Executive Summary

 
  • An Emerging Markets ex China strategy offers greater exposure to smaller, promising markets.
  • China’s dominance in the Emerging Markets index crowds out many attractive opportunities.
  • A standalone China allocation allows investors to manage their China exposures separately.

1. Given the attractive valuations in China, is this the right time to invest in an Emerging Markets ex China (“EMs ex China”) strategy?

The fundamental reasons for an EMs ex China strategy still hold. China’s dominance in the EM index - where its weight is ~ 27%1 - continues to eclipse the growing opportunities in other EMs and diminishes the correlation benefits of a diversified portfolio. This runs counter to the rationale that investing in an EM portfolio allows one to capture the diverse return opportunities over time.

Concurrently, there are structural factors such as geopolitics, decarbonisation, and shifting economics that are driving supply chains shifts as businesses reduce their reliance on China. Foreign direct investments (FDIs) into China have been slowing while other competing countries have seen their share in global FDIs growing. An EMs ex China strategy is therefore best placed to tap the full potential arising from these supply chain shifts.

Nonetheless we acknowledge that at current valuations, China offers some compelling investment opportunities. To better manage diversification and allocate to less correlated assets investors may be better placed to manage a discrete allocation to China. Recent data points to improving economic conditions in China. However, the road ahead remains bumpy; the ongoing US-China tensions and the pressure from the West about China’s stance on the Russia-Ukraine conflict may continue to impact Chinese corporates. A standalone China allocation allows investors to manage their China exposures and risks separately as well as fully capture upside gains once the market rebounds.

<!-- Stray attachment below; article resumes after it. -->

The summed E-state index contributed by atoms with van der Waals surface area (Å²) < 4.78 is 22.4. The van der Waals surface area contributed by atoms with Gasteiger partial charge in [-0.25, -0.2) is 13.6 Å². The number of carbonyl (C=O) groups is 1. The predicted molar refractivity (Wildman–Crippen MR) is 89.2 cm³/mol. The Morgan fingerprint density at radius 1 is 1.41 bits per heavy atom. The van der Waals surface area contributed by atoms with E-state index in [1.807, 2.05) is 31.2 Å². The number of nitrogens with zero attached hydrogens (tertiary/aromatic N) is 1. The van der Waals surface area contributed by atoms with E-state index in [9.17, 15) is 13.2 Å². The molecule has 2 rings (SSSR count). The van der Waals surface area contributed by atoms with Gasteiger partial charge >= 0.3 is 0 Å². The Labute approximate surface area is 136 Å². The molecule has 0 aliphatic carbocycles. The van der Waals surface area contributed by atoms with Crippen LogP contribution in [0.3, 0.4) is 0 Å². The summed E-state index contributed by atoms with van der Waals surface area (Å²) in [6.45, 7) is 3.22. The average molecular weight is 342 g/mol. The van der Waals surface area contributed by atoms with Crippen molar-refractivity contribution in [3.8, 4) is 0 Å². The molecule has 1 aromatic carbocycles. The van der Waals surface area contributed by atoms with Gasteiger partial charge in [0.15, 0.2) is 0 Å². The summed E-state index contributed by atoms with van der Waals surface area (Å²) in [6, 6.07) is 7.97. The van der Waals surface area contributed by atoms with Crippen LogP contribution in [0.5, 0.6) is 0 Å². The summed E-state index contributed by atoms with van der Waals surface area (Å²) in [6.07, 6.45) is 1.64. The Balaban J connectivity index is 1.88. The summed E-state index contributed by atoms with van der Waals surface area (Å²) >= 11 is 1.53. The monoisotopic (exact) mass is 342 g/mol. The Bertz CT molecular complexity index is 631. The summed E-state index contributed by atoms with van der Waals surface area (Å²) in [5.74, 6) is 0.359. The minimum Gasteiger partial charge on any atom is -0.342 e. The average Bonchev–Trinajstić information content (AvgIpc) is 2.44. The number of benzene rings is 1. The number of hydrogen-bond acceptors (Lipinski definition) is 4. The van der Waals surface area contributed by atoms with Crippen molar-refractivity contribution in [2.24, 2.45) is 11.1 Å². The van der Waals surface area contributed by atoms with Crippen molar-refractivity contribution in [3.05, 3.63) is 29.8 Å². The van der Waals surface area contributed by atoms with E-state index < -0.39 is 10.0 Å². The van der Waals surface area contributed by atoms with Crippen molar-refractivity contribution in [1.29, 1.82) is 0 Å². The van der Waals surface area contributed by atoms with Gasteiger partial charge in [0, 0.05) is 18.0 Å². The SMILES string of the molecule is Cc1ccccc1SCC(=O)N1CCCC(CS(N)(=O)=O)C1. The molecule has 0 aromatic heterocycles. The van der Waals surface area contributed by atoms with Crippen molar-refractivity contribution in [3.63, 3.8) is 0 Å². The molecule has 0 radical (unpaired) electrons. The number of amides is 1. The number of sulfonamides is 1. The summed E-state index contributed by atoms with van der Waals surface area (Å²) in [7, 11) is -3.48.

2. Do supply chain shifts from China to other Emerging Markets offer long-term investment opportunities or is it just a short-term thematic play?

A great transition is underway, driven by shifting supply chains, renewed capex cycles across real economy sectors and the decarbonisation revolution. This is a long-term theme, and the transition will yield outsized opportunities for many economies and companies across Emerging Markets. The largest beneficiaries of this transition are likely to be in ASEAN, Latin America, India and EMEA - markets with cheap labour and decent manufacturing bases, and are major producers of key commodities. Most have a large and young population base, and a high economic growth potential which can be exploited by this great transition.

The combined manufacturing value add of these countries is less than half that of China. As such, a small shift of supply chains away from China adds a significant amount of manufacturing value add to these countries.

Moreover, over the last 10 years, companies in both the Developed and Emerging Markets have been under-investing in physical assets (property, plant and equipment) and directing the spending to intangibles, particularly in mergers and acquisitions. Since late 2020 there has been a reversal, and capex spending is on the rise. Historically there is a strong positive relationship between increasing capex spending and the performance of Emerging Markets, with markets outside China benefitting from increased exposure to materials, industrials, and financials.